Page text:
Deliveries usually come in a van. Deliveries are often heavy boxes or oddly shaped padded bags. Deliveries do not come late on a school night. They don’t come in a speeding car. And they don’t cry.
When Poppy Campbell’s dad opens the front door to find a small, very distressed child clinging to a green blanket, the family try their hardest to do the right thing. They make the little girl comfortable, call the police, and look after her while the authorities search for her family. Why has this happened? The cops are called in, nappies bought, old toys dug out, and friendships made.
One night Poppy’s family receives a very unusual delivery, and her world is turned upside down.
Deliveries don’t usually come late on a school night. They don’t come in a speeding car. And they definitely don’t cry…
‘This is a light, easy read from accomplished Australian writer Deb Fitzpatrick, who handles an unusual subject with humour and insight. [The book] opens up the possibility of some interesting conversations with younger readers about different and difficult family situations. Poppy is a lively and curious narrator who isn’t afraid to ask questions, and her efforts to make Mei feel at home while the authorities search for her parents are sweet and warm-hearted.’ —Bookseller + Publisher
‘This is a beautiful story about realising that not everyone is as lucky as some.’ —Lamonts Standing Orders
‘[At My Door] is a sensitively crafted, sad and thoughtful story, and Deb hopes that Mei, who has such a brief but powerful impact on Poppy’s family, will make children and adults look at life a little more holistically.’ —Subiaco Post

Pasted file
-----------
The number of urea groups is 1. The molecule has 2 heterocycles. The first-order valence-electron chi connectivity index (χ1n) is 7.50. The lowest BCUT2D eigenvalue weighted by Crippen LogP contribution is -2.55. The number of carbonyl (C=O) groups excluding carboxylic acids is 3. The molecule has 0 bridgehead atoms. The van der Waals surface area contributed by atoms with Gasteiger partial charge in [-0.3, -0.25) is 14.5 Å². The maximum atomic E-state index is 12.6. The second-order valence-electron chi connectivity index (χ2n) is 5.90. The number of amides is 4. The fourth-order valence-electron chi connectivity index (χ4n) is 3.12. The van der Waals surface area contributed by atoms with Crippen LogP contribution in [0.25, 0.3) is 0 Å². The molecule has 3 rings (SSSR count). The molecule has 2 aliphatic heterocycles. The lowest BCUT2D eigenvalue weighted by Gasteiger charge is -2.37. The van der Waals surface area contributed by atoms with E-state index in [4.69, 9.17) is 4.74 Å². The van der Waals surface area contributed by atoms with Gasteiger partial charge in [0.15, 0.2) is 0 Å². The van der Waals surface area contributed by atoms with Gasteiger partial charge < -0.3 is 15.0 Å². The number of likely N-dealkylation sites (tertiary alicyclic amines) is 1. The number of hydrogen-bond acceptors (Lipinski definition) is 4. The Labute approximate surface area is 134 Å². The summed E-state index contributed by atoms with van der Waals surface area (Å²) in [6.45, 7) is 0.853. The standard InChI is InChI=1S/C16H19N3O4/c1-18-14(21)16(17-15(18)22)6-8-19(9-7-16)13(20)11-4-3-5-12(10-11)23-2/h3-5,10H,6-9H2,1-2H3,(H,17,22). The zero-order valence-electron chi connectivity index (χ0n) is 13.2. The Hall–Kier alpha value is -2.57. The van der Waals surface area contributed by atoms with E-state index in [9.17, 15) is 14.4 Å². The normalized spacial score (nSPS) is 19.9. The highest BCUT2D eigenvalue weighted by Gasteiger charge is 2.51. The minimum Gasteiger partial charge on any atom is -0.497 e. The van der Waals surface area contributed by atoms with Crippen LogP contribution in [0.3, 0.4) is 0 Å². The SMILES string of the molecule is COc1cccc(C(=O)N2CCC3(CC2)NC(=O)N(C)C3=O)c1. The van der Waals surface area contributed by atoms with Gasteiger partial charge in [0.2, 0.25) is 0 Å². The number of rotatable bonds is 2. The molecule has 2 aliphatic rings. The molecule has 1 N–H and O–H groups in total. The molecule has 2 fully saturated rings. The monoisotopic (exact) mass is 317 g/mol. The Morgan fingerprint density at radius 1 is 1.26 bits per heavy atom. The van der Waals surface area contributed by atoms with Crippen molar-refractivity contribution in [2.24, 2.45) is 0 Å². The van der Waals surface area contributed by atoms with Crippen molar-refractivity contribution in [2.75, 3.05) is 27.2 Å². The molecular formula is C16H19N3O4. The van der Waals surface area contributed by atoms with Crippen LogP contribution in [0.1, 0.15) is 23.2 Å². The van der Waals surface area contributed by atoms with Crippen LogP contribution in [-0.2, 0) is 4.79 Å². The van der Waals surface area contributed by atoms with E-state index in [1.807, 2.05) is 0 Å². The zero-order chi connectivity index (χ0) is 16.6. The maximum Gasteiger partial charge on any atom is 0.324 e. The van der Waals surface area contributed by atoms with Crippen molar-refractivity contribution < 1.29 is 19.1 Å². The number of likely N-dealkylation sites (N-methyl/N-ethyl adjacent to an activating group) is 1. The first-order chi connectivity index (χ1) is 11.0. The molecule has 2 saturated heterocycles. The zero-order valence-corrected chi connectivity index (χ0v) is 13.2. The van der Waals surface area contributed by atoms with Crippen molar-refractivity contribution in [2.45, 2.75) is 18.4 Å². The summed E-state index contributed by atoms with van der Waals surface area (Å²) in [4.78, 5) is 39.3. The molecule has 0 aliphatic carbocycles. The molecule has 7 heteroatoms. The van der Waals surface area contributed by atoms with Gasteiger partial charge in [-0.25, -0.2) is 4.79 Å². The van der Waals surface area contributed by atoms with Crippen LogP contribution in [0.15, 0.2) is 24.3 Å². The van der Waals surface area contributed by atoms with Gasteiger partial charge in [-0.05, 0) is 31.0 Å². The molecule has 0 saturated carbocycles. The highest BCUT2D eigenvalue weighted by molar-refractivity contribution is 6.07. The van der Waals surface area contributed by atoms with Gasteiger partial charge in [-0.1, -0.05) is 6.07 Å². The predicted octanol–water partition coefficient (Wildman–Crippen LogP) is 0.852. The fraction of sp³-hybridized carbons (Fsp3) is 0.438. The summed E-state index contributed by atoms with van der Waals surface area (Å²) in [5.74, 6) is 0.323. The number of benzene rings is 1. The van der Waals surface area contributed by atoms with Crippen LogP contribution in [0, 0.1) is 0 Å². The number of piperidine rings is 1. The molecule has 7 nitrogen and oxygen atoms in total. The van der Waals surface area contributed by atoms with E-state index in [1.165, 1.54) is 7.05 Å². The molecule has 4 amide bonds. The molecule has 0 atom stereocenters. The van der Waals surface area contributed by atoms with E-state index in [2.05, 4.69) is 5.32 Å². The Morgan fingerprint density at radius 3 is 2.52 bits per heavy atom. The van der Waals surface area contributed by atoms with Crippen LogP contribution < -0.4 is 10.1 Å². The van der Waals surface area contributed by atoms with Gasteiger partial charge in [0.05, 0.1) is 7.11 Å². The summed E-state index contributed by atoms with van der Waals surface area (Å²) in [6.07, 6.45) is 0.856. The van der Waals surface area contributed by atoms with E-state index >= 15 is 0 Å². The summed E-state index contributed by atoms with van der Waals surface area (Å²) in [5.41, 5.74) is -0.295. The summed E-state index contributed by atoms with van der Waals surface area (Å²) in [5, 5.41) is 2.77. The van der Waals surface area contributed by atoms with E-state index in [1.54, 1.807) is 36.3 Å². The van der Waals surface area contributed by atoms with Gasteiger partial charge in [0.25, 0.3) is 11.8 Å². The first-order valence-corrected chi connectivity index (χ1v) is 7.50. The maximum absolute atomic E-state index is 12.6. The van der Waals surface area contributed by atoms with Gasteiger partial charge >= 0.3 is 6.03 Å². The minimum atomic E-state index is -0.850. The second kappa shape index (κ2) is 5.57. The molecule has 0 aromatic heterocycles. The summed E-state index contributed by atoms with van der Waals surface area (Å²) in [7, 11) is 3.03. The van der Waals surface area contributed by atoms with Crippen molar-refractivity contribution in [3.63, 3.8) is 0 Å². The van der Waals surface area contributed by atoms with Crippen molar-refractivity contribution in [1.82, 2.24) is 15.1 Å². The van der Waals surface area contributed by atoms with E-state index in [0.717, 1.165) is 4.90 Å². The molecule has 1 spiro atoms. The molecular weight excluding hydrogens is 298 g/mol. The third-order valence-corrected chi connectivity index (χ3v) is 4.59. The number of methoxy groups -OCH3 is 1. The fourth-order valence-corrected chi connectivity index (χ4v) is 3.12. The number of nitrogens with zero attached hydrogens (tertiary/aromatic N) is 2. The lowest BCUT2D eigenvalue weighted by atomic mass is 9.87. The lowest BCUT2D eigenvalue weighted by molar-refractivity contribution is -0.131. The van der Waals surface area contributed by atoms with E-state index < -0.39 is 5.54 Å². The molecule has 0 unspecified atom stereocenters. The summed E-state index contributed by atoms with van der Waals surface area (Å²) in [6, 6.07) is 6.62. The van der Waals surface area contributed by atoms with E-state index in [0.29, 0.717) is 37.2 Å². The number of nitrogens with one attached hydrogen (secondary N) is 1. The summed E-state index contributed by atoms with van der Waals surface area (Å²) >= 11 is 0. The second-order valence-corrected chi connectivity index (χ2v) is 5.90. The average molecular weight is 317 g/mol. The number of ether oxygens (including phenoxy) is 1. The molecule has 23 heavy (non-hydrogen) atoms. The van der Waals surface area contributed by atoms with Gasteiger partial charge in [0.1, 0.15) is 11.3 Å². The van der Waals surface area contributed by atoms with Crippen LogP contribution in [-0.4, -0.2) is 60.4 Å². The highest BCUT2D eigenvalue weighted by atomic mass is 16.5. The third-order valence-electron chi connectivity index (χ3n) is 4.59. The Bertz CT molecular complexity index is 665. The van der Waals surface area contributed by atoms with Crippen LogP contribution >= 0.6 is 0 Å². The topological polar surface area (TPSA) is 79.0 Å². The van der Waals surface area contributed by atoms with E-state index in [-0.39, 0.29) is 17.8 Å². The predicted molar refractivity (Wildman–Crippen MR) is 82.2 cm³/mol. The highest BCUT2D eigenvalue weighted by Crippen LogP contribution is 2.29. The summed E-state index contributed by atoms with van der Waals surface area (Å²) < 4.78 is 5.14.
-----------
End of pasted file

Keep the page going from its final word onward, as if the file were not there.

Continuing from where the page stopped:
‘Local author Deb Fitzpatrick pulls at the heartstrings with her new book At My Door.’ —Cockburn Gazette and Joondalup Weekender
‘Right from the first pages, I was very keen to find out why a small child has ended up on Poppy’s doorstep late at night. The plot is different from anything else I have read before but I really loved it — from the serious parts about the baby to the funny bits involving Poppy’s brother. Harry. Another reason I enjoyed the book is because it is Australian so I could relate to the TV shows and other things the characters talked about.
‘This book would be perfect for children who are just starting to read chapter books because it’s not too long, the chapters are short and the storyline is interesting. And that storyline might just make you wonder what will be waiting the next time there’s a knock at your door.’ —The West Australian (review by Ava Daebritz, 9)